“The Western world continues to battle the challenge of disenchanted young Muslims, rooted in a ‘home country’ that in many cases they’ve never visited, and to which they have no real ties. Yet they remain feeling like outsiders in the countries that have allowed them to take refuge within their states.”
Nuami notes that among this demographic there is a failure to understand the faith as well as an almost rigidity in holding on to a sense of “Old World” cultures. These cultures are then often used as a template for their re-imagining in a Western state.
Nuami then pointedly asks, why has there been no imagining of an American, European or Australian version of Islam?
Actually, there has been — from how Islam was practiced by some of the first Americans (slaves) to how Islam found a renaissance in the United States through Ahmadi Muslims in the last century, to the hundreds of small ways American Muslims have carved a unique hybrid identity for themselves.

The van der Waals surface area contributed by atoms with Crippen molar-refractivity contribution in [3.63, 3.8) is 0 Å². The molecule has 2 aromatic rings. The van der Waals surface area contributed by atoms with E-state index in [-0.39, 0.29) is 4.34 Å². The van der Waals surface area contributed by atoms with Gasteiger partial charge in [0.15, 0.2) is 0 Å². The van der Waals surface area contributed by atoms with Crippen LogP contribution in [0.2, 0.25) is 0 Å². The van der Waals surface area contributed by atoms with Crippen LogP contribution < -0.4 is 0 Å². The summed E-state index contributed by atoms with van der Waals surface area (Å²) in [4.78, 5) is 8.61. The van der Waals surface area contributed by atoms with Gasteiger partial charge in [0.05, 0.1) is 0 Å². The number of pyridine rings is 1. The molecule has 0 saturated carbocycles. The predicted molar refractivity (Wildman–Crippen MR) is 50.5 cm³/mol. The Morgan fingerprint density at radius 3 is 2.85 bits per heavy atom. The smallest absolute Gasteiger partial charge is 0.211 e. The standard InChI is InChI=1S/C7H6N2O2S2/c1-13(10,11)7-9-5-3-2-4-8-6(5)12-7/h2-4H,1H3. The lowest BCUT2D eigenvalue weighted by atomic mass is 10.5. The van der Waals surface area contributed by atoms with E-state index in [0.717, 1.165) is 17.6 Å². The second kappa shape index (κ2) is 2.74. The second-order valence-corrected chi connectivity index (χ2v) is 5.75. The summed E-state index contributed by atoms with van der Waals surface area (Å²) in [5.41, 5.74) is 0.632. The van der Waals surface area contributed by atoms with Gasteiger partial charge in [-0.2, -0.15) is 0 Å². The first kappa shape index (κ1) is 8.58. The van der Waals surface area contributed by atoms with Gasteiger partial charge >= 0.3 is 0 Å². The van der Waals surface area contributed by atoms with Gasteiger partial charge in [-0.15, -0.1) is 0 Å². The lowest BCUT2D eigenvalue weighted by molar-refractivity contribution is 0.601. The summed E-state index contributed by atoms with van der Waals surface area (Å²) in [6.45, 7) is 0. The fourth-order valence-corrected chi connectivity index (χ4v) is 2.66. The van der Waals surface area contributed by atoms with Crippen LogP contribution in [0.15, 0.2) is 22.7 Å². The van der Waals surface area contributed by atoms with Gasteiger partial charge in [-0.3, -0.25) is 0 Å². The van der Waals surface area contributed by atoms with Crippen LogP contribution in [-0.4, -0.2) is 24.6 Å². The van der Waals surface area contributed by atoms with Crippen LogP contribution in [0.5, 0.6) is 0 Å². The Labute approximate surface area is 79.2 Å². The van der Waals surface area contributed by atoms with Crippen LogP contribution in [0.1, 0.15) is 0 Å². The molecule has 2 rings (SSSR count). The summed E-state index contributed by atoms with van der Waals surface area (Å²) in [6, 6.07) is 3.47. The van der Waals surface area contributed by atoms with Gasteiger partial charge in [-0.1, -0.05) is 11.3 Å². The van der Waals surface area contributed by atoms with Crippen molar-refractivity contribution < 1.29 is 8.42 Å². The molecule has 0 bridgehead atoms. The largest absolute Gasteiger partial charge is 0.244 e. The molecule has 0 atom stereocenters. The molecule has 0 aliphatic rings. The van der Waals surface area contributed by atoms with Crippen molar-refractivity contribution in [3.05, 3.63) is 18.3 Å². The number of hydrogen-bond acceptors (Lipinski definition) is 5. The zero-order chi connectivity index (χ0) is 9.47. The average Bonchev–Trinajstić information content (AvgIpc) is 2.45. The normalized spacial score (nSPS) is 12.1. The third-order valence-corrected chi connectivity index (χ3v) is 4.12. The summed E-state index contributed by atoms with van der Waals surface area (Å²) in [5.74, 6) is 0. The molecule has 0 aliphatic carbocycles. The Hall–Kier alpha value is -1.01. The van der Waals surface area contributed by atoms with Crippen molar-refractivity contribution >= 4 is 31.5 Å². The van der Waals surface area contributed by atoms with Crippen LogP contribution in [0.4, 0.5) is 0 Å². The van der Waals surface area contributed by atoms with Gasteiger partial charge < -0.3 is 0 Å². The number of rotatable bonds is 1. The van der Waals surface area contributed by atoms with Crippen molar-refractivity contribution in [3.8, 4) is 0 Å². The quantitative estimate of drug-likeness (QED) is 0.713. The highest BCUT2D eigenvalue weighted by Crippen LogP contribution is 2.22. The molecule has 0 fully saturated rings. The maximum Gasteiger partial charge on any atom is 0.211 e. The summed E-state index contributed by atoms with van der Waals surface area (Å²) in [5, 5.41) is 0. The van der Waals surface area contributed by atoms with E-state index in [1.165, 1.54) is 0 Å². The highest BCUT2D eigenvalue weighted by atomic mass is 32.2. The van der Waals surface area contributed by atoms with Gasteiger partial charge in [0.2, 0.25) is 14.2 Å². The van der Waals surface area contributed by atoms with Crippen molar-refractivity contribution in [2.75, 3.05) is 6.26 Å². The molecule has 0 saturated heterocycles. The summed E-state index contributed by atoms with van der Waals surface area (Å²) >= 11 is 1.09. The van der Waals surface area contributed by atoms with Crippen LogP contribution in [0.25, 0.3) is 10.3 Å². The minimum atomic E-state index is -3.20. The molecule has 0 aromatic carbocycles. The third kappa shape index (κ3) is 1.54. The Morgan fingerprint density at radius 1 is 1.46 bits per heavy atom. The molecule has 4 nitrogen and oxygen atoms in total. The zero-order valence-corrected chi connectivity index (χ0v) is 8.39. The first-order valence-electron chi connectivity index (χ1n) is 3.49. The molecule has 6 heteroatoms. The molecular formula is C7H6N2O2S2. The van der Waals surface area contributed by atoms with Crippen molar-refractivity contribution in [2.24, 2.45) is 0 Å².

I would say the issue isn’t whether there’s an American Islam. Historically, Islam has always been practiced uniquely based on the community in which it flourished. That is why, in part, there is no concrete, centralized way to practice Islam beyond the pillars and ethics Islam suggests.
That said, Nuami is correct to urge new models of education, and that “education is a future-oriented process and project, not just a way to recreate history and squeeze ourselves into past glories that we can no longer replicate.”
This is key. What it means to be Muslim must be pushed out of the narrow sense of belonging and into the larger collective. Unless the situation is extreme as we see in China, inclusion is a choice and so is alienation. Muslims are not victims, but creators in the next chapter of what it means to understand and practice Islam.